I want to be an urban veggie gardener - Mothering Forums

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#1 of 3 Old 02-04-2011, 07:52 AM - Thread Starter
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I love the idea of growing fresh food for my family.  My mom and gramma grew veggies when I was growing up and I remember going out and picking cherry tomatoes off the plant to eat (even though they were still green) and how good fresh garden carrots taste.


I am looking for some help and guidance please!!  I have a yard in the city, so not a ton of room for a garden.  I could also plant veggies in with my flowers along a fence (light would be south and east).  I guess what I need guidance with is what I should plant to start off with (what is hard to kill??) and how should I go about building a bed?  And how much room do I need? I am in Calgary, Canada.  So the weather here is very dry, and the nights are cold even in the summer. Oh, and we have a short growing season. Also, my soil is VERY sandy and I have a HUGE ant problem in my yard (there are several different little colonies in the yard, in the garden, in the drive way, everywhere!!) and nothing seems to get rid of them.  Do the ants make it hopeless?  I don't want to use chemicals to kill them, especially if we are wanting to grow food in the soil, and I did plant marigolds last year but those were only very marginally effective!


Also, if anyone has good book recommendations, (I did see some in another post, but wondering more about area-specific since we have such a hard climate for gardening) it would be appreciated!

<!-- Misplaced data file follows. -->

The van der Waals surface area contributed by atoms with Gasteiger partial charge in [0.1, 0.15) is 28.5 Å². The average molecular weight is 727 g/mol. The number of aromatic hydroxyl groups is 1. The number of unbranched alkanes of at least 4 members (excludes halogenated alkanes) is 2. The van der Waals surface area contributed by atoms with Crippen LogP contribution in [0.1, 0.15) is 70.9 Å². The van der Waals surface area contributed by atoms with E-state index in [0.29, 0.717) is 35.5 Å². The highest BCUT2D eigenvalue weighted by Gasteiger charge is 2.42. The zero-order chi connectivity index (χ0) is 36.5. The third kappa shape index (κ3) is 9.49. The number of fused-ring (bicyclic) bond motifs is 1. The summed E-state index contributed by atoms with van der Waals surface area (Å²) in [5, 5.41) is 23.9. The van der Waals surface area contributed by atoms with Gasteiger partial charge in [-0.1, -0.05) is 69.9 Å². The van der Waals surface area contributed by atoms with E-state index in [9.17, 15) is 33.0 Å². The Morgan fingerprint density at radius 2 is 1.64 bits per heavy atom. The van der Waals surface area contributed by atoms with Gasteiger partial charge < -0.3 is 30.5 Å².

N, wife to my goofball K partners.gif and mamma to my EC grad D (July 2010) and my new little love S (May 2013).  Exploring the uncharted territory of tandem nursing with my two boys.

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#2 of 3 Old 02-04-2011, 08:19 AM
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The first thing I'd do is work on improving the soil with a lot of compost before you plant. It will help if you can do it a month or 2 before planting. 


Since space is an issue, I would also assess your options for maximizing it with containers (hanging baskets - maybe on the fence, patio planters, etc.) as well as planting garden beds. An advantage of containers is that you can ensure you use a healthy planting medium and weeds are usually not a big problem, but they need a little more attention with watering and harvesting. Even if I have a lot of space, I only plant some things in containers because they spread aggressively if they are in a garden bed, eg. mint. 


Did you want to start with your own seedlings? You need to find space to start them indoors in a month or two, so they will be ready to plant one the danger of frost has passed. 


Is there a good local nursery near you where you can get some specific advice for your area on soil, frost dates, plant varieties etc.? 


Personally, I like to plant tomatoes, lettuce (easy to grow and a really good cool weather crop), peas and beans, and lots of herbs - always basil, cilantro, rosemary, oregano, thyme, and usually a few others that take my fancy when I'm looking at the nursery. Herbs need lots of sun though. 


I only plant zucchini, squash and pumpkin if I have a fairly big garden area because of the spread.


Have fun planting. We are moving again this year, so I won't have a garden this summer  greensad.gif . 

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#3 of 3 Old 02-07-2011, 04:28 PM
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I agree on the suggestion to utlilize containers. Especially with a first year garden, it's a good idea to start small. For easy, short season crops you can do lettuce, radishes, green onions, all kinds of herbs, peas, kale, etc. Think about what your family eats and let that guide what you want to grow. Strawberries can be easily grown in strawberry pots. I'm not sure you'll be able to successfully grow tomatoes so far north without some kind of greenhouse/floating row covers, but there are cold hardy varieties you could look for as well.

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